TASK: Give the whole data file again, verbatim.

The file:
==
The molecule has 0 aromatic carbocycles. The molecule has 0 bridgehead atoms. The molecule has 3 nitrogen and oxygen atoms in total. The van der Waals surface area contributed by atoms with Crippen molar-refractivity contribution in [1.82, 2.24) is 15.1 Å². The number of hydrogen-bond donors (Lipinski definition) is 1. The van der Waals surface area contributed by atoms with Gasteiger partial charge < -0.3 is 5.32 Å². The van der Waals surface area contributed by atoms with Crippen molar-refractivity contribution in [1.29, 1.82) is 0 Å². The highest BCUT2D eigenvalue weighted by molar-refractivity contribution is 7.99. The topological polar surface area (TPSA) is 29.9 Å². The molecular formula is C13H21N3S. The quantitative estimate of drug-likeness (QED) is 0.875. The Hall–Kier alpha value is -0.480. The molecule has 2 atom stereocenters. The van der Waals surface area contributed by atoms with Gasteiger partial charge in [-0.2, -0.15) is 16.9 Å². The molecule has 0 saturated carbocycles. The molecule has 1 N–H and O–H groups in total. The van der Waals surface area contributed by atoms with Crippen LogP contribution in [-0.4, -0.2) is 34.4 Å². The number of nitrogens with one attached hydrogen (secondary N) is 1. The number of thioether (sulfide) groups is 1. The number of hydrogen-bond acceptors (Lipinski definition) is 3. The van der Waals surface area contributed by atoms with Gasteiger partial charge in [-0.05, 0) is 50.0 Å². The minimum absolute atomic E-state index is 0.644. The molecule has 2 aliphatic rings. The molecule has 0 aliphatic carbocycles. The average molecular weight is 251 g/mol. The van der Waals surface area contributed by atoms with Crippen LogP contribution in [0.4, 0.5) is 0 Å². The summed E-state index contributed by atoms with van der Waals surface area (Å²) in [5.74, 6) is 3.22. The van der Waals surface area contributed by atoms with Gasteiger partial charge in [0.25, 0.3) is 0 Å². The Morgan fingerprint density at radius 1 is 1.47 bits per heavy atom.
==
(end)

The molecule has 0 aromatic carbocycles. The molecule has 0 bridgehead atoms. The molecule has 3 nitrogen and oxygen atoms in total. The van der Waals surface area contributed by atoms with Crippen molar-refractivity contribution in [1.82, 2.24) is 15.1 Å². The number of hydrogen-bond donors (Lipinski definition) is 1. The van der Waals surface area contributed by atoms with Gasteiger partial charge < -0.3 is 5.32 Å². The van der Waals surface area contributed by atoms with Crippen molar-refractivity contribution in [1.29, 1.82) is 0 Å². The highest BCUT2D eigenvalue weighted by molar-refractivity contribution is 7.99. The topological polar surface area (TPSA) is 29.9 Å². The molecular formula is C13H21N3S. The quantitative estimate of drug-likeness (QED) is 0.875. The Hall–Kier alpha value is -0.480. The molecule has 2 atom stereocenters. The van der Waals surface area contributed by atoms with Gasteiger partial charge in [-0.2, -0.15) is 16.9 Å². The molecule has 0 saturated carbocycles. The molecule has 1 N–H and O–H groups in total. The van der Waals surface area contributed by atoms with Crippen LogP contribution in [-0.4, -0.2) is 34.4 Å². The number of nitrogens with one attached hydrogen (secondary N) is 1. The number of thioether (sulfide) groups is 1. The number of hydrogen-bond acceptors (Lipinski definition) is 3. The van der Waals surface area contributed by atoms with Gasteiger partial charge in [-0.05, 0) is 50.0 Å². The minimum absolute atomic E-state index is 0.644. The molecule has 2 aliphatic rings. The molecule has 0 aliphatic carbocycles. The average molecular weight is 251 g/mol. The van der Waals surface area contributed by atoms with Crippen LogP contribution in [0.4, 0.5) is 0 Å². The summed E-state index contributed by atoms with van der Waals surface area (Å²) in [5.74, 6) is 3.22. The van der Waals surface area contributed by atoms with Gasteiger partial charge in [0.25, 0.3) is 0 Å². The Morgan fingerprint density at radius 1 is 1.47 bits per heavy atom.